compiled by Agnieszka Olczyk, Regional Branch of the National Heritage Board of Poland in Katowice, 17-09-2014.

Bibliography

  • Karta ewidencyjna zabytku architektury. Kościół parafialny p.w. św. Marii Magdaleny [w Cieszynie], opr. T. Śledzikowski, 1998, Archiwum NID.
  • Katalog zabytków sztuki w Polsce, T. VI, woj. katowickie, z. 3: Miasto Cieszyn i powiat cieszyński, red. I. Rejduch-Samkowa, J. Samek.
  • Małachowicz E., Architektura zakonu dominikanów na Śląsku, [w:] Z dziejów sztuki śląskiej, red. Z. Świechowski, Warszawa 1978, s. 93-148.
  • Spyra J., Via sacra. Kościoły i klasztory w Cieszynie i Czeskim Cieszynie, Cieszyn 2008.
  • Zabytki Sztuki w Polsce. Śląsk, red. S. Brzezicki, C. Nielsen, Warszawa 2006.

transport time to the next site

1 min

3 min

Larisch Palace, currently the Museum of Cieszyn Silesia
Cieszyn

two hours

A Neoclassical town palace, of which there are not many in the region. It has a characteristic architectural form, shaped in two stages and adjusted to the local topography, with a unique spatial arrangement in terms of the location of the former stable designed by Joseph Kornhäusel and with sophisticated painted decorations of the representative rooms. The castle is also valuable from the historical point of view, as it is related to the history of the city and Cieszyn Silesia.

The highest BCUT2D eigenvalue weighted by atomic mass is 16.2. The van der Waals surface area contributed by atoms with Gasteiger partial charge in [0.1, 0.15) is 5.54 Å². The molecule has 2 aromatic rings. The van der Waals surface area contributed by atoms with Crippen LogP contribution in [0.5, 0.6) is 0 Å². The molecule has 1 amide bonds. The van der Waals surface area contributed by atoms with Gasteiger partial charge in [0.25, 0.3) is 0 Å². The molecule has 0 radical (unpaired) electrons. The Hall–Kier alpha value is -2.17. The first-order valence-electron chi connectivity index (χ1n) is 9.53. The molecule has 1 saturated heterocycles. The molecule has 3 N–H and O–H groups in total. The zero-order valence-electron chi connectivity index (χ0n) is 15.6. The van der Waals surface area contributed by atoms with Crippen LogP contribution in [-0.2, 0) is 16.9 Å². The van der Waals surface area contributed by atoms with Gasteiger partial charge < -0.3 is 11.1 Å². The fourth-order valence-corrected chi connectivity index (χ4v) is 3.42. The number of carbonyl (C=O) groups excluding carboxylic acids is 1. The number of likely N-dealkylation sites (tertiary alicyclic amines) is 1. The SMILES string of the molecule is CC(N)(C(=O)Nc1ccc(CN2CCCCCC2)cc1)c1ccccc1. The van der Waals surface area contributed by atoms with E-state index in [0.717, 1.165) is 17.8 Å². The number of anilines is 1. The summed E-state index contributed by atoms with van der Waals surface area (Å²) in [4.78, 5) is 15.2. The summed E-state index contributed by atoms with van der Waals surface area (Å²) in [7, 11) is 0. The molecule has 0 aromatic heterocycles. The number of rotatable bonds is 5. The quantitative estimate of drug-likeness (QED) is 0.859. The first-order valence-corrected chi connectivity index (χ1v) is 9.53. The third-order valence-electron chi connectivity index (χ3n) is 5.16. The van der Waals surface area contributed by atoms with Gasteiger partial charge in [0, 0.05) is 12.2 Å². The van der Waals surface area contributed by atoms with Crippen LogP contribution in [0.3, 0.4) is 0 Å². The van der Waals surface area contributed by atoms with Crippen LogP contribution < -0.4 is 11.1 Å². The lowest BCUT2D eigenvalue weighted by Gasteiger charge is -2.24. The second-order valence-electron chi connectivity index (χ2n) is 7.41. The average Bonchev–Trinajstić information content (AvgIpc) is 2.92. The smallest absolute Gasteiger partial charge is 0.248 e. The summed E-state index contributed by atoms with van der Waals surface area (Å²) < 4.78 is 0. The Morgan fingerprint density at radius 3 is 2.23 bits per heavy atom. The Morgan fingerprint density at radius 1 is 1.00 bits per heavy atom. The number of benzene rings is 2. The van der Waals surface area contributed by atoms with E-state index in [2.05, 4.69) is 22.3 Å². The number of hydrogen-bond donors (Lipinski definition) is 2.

History

Before the huge fire of the town in 1789, two structures existed on the land currently occupied by the palace: a two-storeyed, brick house of the Larisch family and a wooden house of the Smolański family. The destruction of both buildings during the town fire of 1789 coincided with the promotion of Count Johann Larisch von Moennich to State Marshal and President of the Land Sejm and the necessity to create a residence suitable for a high-rank official of the Vienna Court. In the years 1790-1795, the houses were replaced with a three-storeyed palace surrounded by a garden, extended in the 1830s by Count Philip Ludwig St. Genois d’Anneaucourt with a rear south wing, containing, among other things, a unique stable designed by the prominent Vienna architect Joseph Kornhäusel. In 1840, the residence became the property of Johann Deml, Mayor of Cieszyn. In 1918, the palace was purchased by the town, which in 1931 turned it into a town museum housing e.g. the museum collection of Rev. Leopold Szersznik, ethnographic collections of the Silesian Museum and the Town Museum, and private collections. In 1942, parts of the building were destroyed in a fire. Restoration works were carried out in the 1960s, 1970s, and 1990s. In 2000, maintenance works were carried out on the palace façades.

Description